Must work and family be an either-or choice?
When William Freivogel, a reporter for the St. Louis Post-Dispatch, was offered a job in the paper's Washington bureau, he faced a dilemma. There was only one opening in Washington, but there was a second Post-Dispatch writer in the family: his wife Margaret.
After strategy talks at home, the couple went to their editors with a proposal: They would share the job. Each would cover separate beats, giving the paper the expertise of two writers for the price of one.
Initial response was skeptical. ''I think there's a presumption that if you're working part time, you're going to put in your hours and walk out and forget it,'' Mrs. Freivogel says. ''We had to convince the Washington bureau chief that we were going to be committed employees, and the best ones for the job.''
The couple's arguments were persuasive, and the publisher agreed. Now, four years later, Mrs. Freivogel still speaks enthusiastically about the arrangement. She works mornings, her husband afternoons. Occasionally they share a byline, and they recently won an award for their joint coverage of dioxin issues.
The split schedule enables them to share the care of their four children, who range in age from 1 to 9. ''When the children are older and we need more money, we'll probably go back to separate jobs,'' Mrs. Freivogel says. ''But for now, this is ideal.''
It would be gratifying to report that the Freivogels are part of a growing trend toward job-sharing. But it wouldn't be true. Despite the presence of nearly 17 million women with children in the work force - many of whom desperately need an alternative to full-time work - flexible work options continue to be a rarity at most firms.
Even among top-rated employers listed in a new book, ''The 100 Best Companies to Work for in America'' (Addison-Wesley, $17.95), only a handful offer job-sharing, flextime, or part-time work. Not one provides on-site day care, and only two give child-care deductions.
If the three male authors notice this corporate conservatism, they never mention it. What catches their attention instead are glamour perks: country-club memberships, first-class air travel, stock options, and million-dollar fitness centers.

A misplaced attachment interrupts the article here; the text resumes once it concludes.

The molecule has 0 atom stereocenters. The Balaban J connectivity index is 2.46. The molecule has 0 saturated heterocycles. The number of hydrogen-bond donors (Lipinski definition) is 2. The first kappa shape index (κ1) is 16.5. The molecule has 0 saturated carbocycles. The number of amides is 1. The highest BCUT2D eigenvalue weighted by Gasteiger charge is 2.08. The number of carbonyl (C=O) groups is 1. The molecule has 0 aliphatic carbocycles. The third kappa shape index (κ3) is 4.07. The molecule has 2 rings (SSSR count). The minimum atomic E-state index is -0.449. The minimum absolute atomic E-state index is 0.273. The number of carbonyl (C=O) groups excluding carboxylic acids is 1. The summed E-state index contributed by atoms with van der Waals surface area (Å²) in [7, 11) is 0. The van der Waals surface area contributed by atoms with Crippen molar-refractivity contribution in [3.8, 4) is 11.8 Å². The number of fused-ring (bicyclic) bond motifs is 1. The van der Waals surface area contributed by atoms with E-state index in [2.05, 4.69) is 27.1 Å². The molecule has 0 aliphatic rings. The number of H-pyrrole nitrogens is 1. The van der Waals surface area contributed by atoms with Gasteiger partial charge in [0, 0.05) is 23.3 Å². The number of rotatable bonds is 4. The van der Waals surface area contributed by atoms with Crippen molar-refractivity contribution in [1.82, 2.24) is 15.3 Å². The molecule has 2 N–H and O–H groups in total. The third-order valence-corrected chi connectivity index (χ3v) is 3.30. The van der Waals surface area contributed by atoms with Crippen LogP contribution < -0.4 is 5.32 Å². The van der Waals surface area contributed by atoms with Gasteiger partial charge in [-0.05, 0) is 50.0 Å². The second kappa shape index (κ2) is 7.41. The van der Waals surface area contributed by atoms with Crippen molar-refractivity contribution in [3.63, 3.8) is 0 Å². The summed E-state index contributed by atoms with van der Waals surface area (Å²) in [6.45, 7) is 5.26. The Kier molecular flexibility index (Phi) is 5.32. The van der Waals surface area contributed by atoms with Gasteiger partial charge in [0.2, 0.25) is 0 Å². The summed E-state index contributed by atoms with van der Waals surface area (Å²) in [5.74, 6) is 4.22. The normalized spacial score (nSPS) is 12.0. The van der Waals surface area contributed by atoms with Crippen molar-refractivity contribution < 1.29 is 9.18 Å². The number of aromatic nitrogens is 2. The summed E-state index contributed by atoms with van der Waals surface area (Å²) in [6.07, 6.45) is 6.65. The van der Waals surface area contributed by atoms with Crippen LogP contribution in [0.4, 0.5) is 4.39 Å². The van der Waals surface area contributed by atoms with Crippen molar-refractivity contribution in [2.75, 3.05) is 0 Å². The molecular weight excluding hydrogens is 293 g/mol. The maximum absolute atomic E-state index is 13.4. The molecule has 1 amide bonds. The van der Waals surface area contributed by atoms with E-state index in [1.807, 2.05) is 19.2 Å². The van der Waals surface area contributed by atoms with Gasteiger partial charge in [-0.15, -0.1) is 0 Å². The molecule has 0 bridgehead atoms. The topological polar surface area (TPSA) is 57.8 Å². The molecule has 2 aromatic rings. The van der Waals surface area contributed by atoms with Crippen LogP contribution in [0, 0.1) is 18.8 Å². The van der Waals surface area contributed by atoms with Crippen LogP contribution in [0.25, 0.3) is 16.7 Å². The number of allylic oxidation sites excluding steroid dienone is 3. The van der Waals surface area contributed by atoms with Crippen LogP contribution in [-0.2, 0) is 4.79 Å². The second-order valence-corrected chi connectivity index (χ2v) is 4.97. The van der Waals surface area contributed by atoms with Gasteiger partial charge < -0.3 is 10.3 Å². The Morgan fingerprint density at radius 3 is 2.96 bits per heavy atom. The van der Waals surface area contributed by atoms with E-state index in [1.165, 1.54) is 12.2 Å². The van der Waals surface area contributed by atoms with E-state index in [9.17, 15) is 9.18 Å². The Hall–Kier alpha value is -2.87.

Yet if companies can offer stock options, why not flexible work options? If they can build state-of-the-art fitness centers in an attempt to promote employees' physical well-being, why not state-of-the-art day-care centers to benefit employees' peace of mind and their children's well-being? If they can design ''user-friendly'' computers, why not user-friendly - and family-friendly - workplaces?
The work force, once predominantly male, has changed dramatically in the past two decades. Now the workplace must do the same.
Consider the statistics: Nearly two-thirds of women with school-age children already work or are looking for work. And the number of children under 5 is at a 15-year high, up 9 percent since 1980.
It is naive to think that merely increasing the number of day-care centers will solve what has been called a national crisis in child care. Day-care remains an urgent priority, certainly, but it fails to address the larger need: more time for families to be together. Some of the fatigue and stress that beset working parents could be alleviated if employees - male and female - were given a degree of flexibility in arranging working hours.
What we need is nothing less than a quiet revolution in the corridors of corporate America. Not timid baby steps, but bold, giant strides toward a redefinition of what constitutes a job, an employee, a workweek, a workplace. A willingness to break free from the rigidity that pervades many corporate policies, and to experiment with new forms of employment that suit the changing forms of the American family.
What will it take? Part of the impetus must come from employers. Supervisors, managers, and personnel staffs must be encouraged to think creatively about ways in which jobs can be restructured to serve both the company and its employees. Employers will have to review their old assumptions, such as ''I know you're working if I can see your body from 9 to 5.'' They must learn to appreciate that the new arrangements are not a favor to employees but a very good deal for the company.
As Mrs. Freivogel notes, ''You tend to be much more organized when you work part time. You're not taking a lot of breaks, and you concentrate on your work.''
Most of the initiative, though, will probably have to originate at the grass-roots level. Employees and potential employees must write specific proposals, as the Freivogels did, explaining how alternative work options can succeed.
Not all experiments will work for every employer or every employee. But then not all conventional hirings prove successful either; ask any personnel manager. And as innovative firms such as Control Data, Polaroid, and Honeywell are proving, flexibility and family-oriented benefits, far from being detrimental, actually boost morale, cut absenteeism, improve efficiency, and increase productivity.
We owe it to employees and their families to adapt to the new realities. The preschoolers romping in day-care centers today will be the employees working out in corporate fitness centers tomorrow. Caring about them - and for them - is an investment in the future, not only of American business but of the American family.